Friday, 25 July 2008

Zero balancing and cartoonists

I had a wonderful zero balancing session last week courtesy of the lady I interviewed several weeks ago. It was much needed: it had been a strange week and as I’m still having sleep problems, it was wonderful to have 45 minutes to myself to zonk out.

Zero Balancing uses touch to balance body energy with body structure. The work is gentle to receive but potentially powerful in effect, capable of helping a wide range of people at many different levels. Finger pressure and held stretches encourage the release of tension in the body and as a result, emotional and physical problems may be resolved and symptoms relieved. Zero balancing aims to balance a person on all levels – mind, body and soul – and coax them back to optimum health.

Zero balancing was developed in 1975 by a Californian, Dr Fritz Smith, who was an osteopath, physician and acupuncturist. He tried to bring together the Western concept of wellness with the concepts of energy and healing used routinely in the East, combining osteopathy with acupuncture, where you work purely with body energy. The name arose from a recipient’s description of the session she had just received, meaning that she felt her body had been set back as nature intended.

During a session you have a chat about whatever might be bothering you (if anything) then I lay on my back on a couch (no need to strip off) and she did these wonderfully gentle stretches. My brain was still whirring round (it takes a lot to stop that) but having been feeling decidedly jet lagged, I emerged feeling refreshed and clearer. I also slept better, albeit with a little chemical intervention.

Zero balancing is derided by many of the medical profession as, like many alternative therapies, there’s no scientific evidence that it works. But it has been used very successfully in treating emotional trauma – for instance, women who have been raped or sexually abused, and to help migraine, stress and tension. It’s also good for whiplash and muscular problems.
So if you feel in need of a boost, whether emotional or physical, I’d recommend a session.

And on that note, I must go. I've had a busy journalistic week with no time for fiction (that's next week). Need to finish off a piece on a coastal walk and one on a cartoonist. Have a look at his website here – Nick Brennan - I think he’s incredibly talented. He's also a very likeable fellow with a quiet, self deprecating sense of humour. His wife is lovely and his dog - well, I am smitten. By the dog, I hasten to add.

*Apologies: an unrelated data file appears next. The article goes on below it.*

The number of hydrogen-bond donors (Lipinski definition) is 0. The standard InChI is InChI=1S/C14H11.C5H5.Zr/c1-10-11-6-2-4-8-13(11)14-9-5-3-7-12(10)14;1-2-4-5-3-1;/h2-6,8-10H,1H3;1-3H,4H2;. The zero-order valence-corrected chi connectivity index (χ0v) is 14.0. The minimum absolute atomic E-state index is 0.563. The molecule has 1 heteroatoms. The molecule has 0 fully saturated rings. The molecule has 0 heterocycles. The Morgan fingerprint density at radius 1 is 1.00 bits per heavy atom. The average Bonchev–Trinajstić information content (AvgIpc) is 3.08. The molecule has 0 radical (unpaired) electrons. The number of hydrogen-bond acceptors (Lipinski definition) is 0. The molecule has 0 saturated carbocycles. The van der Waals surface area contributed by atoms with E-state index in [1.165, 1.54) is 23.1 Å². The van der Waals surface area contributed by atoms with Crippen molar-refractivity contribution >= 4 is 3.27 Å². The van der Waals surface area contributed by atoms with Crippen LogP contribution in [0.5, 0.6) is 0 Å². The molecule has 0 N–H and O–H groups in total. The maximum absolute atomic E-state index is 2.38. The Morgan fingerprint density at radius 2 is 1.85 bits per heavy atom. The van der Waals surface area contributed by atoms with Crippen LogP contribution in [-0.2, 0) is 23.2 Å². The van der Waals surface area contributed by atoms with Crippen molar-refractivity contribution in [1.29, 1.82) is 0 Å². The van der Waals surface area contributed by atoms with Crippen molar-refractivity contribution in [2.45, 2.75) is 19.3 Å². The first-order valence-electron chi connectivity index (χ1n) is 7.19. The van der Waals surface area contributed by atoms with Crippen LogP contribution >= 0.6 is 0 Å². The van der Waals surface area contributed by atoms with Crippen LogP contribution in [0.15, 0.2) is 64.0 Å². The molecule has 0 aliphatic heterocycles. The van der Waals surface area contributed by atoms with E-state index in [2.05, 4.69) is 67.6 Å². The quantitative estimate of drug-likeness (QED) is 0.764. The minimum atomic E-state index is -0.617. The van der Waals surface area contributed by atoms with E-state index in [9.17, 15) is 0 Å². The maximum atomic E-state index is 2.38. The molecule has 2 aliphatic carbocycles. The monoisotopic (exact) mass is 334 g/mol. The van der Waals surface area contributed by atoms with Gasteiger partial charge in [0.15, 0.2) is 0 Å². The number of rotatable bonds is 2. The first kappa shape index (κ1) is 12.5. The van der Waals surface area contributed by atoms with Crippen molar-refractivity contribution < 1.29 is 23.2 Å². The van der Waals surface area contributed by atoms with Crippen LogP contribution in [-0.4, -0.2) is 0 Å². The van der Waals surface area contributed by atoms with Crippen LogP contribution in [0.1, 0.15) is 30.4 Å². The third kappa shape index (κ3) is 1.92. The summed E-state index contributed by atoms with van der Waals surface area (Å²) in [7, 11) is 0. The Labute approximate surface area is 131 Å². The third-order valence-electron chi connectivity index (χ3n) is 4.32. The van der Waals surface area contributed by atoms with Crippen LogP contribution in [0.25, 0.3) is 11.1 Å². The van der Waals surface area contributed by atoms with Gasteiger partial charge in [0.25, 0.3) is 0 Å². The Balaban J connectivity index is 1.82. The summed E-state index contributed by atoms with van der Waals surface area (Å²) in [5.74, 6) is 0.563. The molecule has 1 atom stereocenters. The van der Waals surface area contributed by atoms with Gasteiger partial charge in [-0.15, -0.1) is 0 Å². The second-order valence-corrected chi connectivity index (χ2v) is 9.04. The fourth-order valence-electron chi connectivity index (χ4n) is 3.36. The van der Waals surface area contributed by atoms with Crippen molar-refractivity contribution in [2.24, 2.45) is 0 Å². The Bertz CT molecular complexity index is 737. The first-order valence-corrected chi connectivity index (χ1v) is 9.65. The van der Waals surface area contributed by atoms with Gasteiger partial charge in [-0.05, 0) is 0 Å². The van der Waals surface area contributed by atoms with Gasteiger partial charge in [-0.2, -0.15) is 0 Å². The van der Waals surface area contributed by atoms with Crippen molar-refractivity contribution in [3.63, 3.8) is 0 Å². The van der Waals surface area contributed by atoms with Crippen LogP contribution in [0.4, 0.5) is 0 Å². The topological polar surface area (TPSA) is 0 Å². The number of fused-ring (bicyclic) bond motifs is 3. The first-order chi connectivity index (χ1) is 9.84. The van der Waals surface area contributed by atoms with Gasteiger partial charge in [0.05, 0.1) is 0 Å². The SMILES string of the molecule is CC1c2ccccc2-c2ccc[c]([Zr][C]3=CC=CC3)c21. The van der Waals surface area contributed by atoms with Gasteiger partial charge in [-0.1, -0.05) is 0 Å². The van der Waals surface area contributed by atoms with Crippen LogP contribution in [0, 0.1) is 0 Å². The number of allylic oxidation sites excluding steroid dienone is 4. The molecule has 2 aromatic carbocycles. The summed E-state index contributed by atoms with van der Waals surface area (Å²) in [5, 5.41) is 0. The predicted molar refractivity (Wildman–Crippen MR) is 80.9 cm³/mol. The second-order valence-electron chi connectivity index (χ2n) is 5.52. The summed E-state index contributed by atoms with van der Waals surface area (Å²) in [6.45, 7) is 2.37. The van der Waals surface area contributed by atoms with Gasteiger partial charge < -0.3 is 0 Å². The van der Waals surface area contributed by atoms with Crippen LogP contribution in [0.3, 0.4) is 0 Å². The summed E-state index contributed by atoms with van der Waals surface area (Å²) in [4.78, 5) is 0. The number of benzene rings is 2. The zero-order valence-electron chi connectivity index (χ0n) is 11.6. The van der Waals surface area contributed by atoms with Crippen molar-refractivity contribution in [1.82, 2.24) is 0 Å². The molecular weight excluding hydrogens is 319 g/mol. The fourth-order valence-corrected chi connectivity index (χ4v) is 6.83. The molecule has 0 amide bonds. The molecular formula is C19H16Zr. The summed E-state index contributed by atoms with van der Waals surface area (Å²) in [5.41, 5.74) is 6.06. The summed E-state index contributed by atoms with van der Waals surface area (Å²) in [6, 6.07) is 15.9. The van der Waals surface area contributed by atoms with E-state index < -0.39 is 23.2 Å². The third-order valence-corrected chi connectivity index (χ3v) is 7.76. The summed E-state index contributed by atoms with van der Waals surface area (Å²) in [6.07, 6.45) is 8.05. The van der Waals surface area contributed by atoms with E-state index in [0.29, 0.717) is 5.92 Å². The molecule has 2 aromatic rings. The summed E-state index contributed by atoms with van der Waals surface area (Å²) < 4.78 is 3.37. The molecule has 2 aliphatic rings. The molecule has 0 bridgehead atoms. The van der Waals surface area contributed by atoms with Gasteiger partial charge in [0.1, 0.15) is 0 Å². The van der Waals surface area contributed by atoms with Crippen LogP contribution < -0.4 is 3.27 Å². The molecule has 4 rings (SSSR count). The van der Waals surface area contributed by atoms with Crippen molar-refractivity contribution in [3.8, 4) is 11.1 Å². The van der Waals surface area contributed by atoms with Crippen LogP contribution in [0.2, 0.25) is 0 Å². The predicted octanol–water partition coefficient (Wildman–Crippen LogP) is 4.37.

Have a good weekend!


Chris Stovell said...

That sounds as if it would hit the spot for me nicely, Flowerpot. Interesting that it's good for migraines too - I'm a sufferer. I hope you get a few good nights sleep now.

And thank you for your good wishes after the sailing nightmare. I'm glad it's over for now!

Elaine Denning said...

That sounds like something I could do with right now. Bet it's expensive though.

Flowerpot said...

chrish - if there's anyone near you I would recommend it Chris - I'm sure you would enjoy it! Glad you're home safe and well.

Flowerpot said...

MissU - it's £35 per session so yes it is expensive. But for a birthday treat or something?

Maggie May said...

Have never ever heard of this, but it sounds pretty effective.

Flowerpot said...

Maggie - no it's not widely known - but good!

Liane Spicer said...

I'd love to try this. It sounds like just the kind of gentle stress relief I could use, with my persistent tension headaches and migraines and all. I'll ask around and see if anyone around here does it.